The Tumultuous Politics of the U.S.'s Alliance with Turkey
By Jennifer KimPublished November 5, 2015Back in August, the U.S. and Turkey announced finalized plans for joint anti-Islamic State (IS) air operations. These plans solidified an agreement to collaborate in the fight against IS, with Turkey allowing the U.S. two main points: the U.S. is now allowed to conduct air operations from Turkey's Incirlik military base, and the U.S. can now join the already existing air campaign itself. Turkey just recently faced a shoot-out with IS militants in the city of Diyarbakir, while police were carrying out house raids on the correct suspicion that militants were using the houses as hiding places. Two policemen and seven suspected IS militants were killed; another five policemen were injured and twelve militants were detained. However, just around the same time, Turkey admitted to attacking a Kurdish militia group that has so far been a U.S. ally in the fight against IS.
So what exactly is happening?
The current contradictions in the U.S. and Turkey's hazy partnership against IS stem from the existence of multiple, simultaneously occurring conflicts in the Middle Eastern region. The largest and most prominent is, of course, the threat of IS —the very reason the U.S. and Turkey agreed to the partnership at all. However, what cannot be discounted is the existence of quieter regional and sectarian conflicts that can and have caused conflicts of interests, even amongst allies.
Turkey's hostility towards the Kurdish Democratic Union Party (PYD) stems from its designation of the PYD as an offshoot of the outlawed Kurdistan Workers' Party (PKK). Thus, Turkey considers the PYD a terrorist organization, unlike the U.S. and the European Union, who view the PYD as a legitimate political organization and a partner in the fight against IS. While the U.S. has publicly supported Turkey's campaign against the PKK, the Kurdish militia group known as the YPG (the current military arm of the PYD) is also one of the U.S.'s most effective allies in Syria against IS. Since last October, the YPG has relay to American military intelligence and locations for potential airstrike targets. In return, with the help of the U.S., the Kurds have managed to seize territory along the Turkish border from the IS.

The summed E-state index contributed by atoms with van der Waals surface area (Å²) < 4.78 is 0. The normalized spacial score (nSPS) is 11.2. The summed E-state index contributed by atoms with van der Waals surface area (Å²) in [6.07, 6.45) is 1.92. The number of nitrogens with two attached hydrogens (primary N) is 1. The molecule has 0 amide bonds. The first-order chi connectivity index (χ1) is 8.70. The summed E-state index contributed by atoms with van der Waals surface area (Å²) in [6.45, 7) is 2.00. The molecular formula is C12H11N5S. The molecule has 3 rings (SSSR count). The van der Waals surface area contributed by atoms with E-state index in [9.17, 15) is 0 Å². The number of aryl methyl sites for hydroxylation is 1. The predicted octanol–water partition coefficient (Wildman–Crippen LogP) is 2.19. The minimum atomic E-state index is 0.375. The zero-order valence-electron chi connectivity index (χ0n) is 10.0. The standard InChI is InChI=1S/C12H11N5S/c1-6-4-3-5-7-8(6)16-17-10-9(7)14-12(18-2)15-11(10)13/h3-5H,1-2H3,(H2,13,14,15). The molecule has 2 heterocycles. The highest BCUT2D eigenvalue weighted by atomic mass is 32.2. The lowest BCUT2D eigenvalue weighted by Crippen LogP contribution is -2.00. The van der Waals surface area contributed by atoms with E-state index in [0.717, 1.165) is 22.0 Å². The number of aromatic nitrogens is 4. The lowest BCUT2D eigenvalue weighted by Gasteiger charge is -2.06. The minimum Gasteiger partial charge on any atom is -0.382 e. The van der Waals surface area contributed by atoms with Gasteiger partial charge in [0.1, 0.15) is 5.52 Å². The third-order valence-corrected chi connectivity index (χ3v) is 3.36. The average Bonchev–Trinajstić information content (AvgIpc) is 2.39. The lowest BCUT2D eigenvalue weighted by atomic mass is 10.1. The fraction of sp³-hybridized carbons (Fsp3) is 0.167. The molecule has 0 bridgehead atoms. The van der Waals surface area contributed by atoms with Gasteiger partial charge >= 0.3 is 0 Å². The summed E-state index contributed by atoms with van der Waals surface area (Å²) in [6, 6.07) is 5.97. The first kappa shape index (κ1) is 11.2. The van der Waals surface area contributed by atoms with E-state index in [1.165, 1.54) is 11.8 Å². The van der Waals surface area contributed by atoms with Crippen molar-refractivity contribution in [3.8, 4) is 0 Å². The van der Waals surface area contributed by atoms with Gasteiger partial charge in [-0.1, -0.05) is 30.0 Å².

In the case of the recent attack on the Kurds, Turkey declared that Kurdish fighters had crossed into an off-limits area in Syria—over a red line imposed by Turkey on the western side of the Euphrates River in northern Syria. On October 26, directly following the attack, Prime Minister Ahmet Davutoglu stated, "We have said Ã¢â‚¬ËœThe PYD will not pass to the west of the Euphrates. We'll hit them if they do.' And we did hit them twice. A Syrian helicopter was downed last year. An unmanned aerial vehicle was hit as well. It's not possible to do anything in Syria despite Turkey."
Davutoglu has also repeatedly stated the need for Turkey's cooperation on action in Syria: "Could the Syria problem be resolved in an equation where Turkey is not present? Would a plan work in Syria despite Turkey? Had such a plan worked, [al-]Assad would still have the full control of the country today. Such a plan would not work because Turkey can never leave the fate of its 911-kilometer-long border to any country's decision. We have made it clear to the U.S. and to Russia". Davutoglu's words aren't incorrect; Turkey's partnership with the U.S. is extremely important in the fight against IS. Incirlik is not only much more conveniently located for U.S. missions into Syria than other existing options, but the Turkish border with Syria as a whole has been a key opening for foreign fighters to cross into Syria and join IS. The U.S. , looking to further clamp down on IS reinforcements, needs Turkey's cooperation to enforce border protections.
Thus, the U.S. is now caught in a tight place, unable to offend either of its allies who are currently in a heated war with each other. Unable to afford to take sides, the U.S. has chosen to remain a cautious ally with both Turkey and the Kurds—but how long such a tenuous network of alliances and enemies can last is uncertain.